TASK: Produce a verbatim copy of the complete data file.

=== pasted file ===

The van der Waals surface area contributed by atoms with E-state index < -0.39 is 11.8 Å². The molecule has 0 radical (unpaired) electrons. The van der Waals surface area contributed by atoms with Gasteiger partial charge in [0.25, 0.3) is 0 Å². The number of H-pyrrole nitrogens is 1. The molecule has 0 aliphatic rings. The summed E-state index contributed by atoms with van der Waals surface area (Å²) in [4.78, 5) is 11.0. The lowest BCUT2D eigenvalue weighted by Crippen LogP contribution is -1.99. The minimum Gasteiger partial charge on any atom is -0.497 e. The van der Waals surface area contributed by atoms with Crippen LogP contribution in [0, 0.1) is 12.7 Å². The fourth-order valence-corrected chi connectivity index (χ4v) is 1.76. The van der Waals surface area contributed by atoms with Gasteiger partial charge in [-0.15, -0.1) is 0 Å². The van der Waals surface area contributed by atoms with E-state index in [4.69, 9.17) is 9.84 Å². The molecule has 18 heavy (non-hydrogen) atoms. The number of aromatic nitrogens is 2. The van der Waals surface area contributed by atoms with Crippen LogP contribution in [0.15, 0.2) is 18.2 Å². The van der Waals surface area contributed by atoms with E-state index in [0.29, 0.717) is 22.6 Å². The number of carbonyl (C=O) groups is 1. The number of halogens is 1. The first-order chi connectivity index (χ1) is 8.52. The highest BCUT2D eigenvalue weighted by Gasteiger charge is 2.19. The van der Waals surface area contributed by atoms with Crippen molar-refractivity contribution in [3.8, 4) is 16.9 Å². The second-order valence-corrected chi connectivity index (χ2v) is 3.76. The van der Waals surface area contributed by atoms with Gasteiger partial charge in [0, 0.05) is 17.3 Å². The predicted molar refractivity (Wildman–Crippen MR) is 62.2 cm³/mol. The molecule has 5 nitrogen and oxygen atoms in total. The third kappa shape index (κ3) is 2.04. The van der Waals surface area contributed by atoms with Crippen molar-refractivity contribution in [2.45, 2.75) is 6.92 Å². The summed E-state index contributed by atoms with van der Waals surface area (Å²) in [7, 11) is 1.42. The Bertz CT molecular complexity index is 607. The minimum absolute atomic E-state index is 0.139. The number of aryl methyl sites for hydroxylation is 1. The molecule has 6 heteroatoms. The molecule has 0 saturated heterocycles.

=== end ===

The van der Waals surface area contributed by atoms with E-state index < -0.39 is 11.8 Å². The molecule has 0 radical (unpaired) electrons. The van der Waals surface area contributed by atoms with Gasteiger partial charge in [0.25, 0.3) is 0 Å². The number of H-pyrrole nitrogens is 1. The molecule has 0 aliphatic rings. The summed E-state index contributed by atoms with van der Waals surface area (Å²) in [4.78, 5) is 11.0. The lowest BCUT2D eigenvalue weighted by Crippen LogP contribution is -1.99. The minimum Gasteiger partial charge on any atom is -0.497 e. The van der Waals surface area contributed by atoms with Crippen LogP contribution in [0, 0.1) is 12.7 Å². The fourth-order valence-corrected chi connectivity index (χ4v) is 1.76. The van der Waals surface area contributed by atoms with Gasteiger partial charge in [-0.15, -0.1) is 0 Å². The van der Waals surface area contributed by atoms with E-state index in [4.69, 9.17) is 9.84 Å². The molecule has 18 heavy (non-hydrogen) atoms. The number of aromatic nitrogens is 2. The van der Waals surface area contributed by atoms with Crippen LogP contribution in [0.15, 0.2) is 18.2 Å². The van der Waals surface area contributed by atoms with E-state index in [0.29, 0.717) is 22.6 Å². The number of carbonyl (C=O) groups is 1. The number of halogens is 1. The first-order chi connectivity index (χ1) is 8.52. The highest BCUT2D eigenvalue weighted by Gasteiger charge is 2.19. The van der Waals surface area contributed by atoms with Crippen molar-refractivity contribution in [3.8, 4) is 16.9 Å². The second-order valence-corrected chi connectivity index (χ2v) is 3.76. The van der Waals surface area contributed by atoms with Gasteiger partial charge in [0, 0.05) is 17.3 Å². The predicted molar refractivity (Wildman–Crippen MR) is 62.2 cm³/mol. The molecule has 5 nitrogen and oxygen atoms in total. The third kappa shape index (κ3) is 2.04. The van der Waals surface area contributed by atoms with Crippen molar-refractivity contribution in [2.45, 2.75) is 6.92 Å². The summed E-state index contributed by atoms with van der Waals surface area (Å²) in [7, 11) is 1.42. The Bertz CT molecular complexity index is 607. The minimum absolute atomic E-state index is 0.139. The number of aryl methyl sites for hydroxylation is 1. The molecule has 6 heteroatoms. The molecule has 0 saturated heterocycles.